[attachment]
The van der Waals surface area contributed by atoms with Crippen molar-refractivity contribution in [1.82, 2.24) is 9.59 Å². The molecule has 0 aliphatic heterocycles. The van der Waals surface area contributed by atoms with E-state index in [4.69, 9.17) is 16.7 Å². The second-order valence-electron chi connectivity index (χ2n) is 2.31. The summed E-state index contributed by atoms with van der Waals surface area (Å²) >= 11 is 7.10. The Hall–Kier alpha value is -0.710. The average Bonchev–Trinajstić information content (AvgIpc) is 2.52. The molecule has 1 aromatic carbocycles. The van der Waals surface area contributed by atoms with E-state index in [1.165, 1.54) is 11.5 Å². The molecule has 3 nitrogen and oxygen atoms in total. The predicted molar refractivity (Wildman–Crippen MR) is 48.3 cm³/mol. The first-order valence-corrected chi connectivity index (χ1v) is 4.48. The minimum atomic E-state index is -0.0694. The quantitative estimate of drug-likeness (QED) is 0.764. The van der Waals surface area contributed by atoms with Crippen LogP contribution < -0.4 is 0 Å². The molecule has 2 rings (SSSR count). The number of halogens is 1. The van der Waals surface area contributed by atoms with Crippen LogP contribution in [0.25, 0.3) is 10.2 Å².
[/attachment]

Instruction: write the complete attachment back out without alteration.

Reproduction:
The van der Waals surface area contributed by atoms with Crippen molar-refractivity contribution in [1.82, 2.24) is 9.59 Å². The molecule has 0 aliphatic heterocycles. The van der Waals surface area contributed by atoms with E-state index in [4.69, 9.17) is 16.7 Å². The second-order valence-electron chi connectivity index (χ2n) is 2.31. The summed E-state index contributed by atoms with van der Waals surface area (Å²) >= 11 is 7.10. The Hall–Kier alpha value is -0.710. The average Bonchev–Trinajstić information content (AvgIpc) is 2.52. The molecule has 1 aromatic carbocycles. The van der Waals surface area contributed by atoms with E-state index in [1.165, 1.54) is 11.5 Å². The molecule has 3 nitrogen and oxygen atoms in total. The predicted molar refractivity (Wildman–Crippen MR) is 48.3 cm³/mol. The first-order valence-corrected chi connectivity index (χ1v) is 4.48. The minimum atomic E-state index is -0.0694. The quantitative estimate of drug-likeness (QED) is 0.764. The van der Waals surface area contributed by atoms with Crippen LogP contribution < -0.4 is 0 Å². The molecule has 2 rings (SSSR count). The number of halogens is 1. The van der Waals surface area contributed by atoms with Crippen LogP contribution in [0.25, 0.3) is 10.2 Å².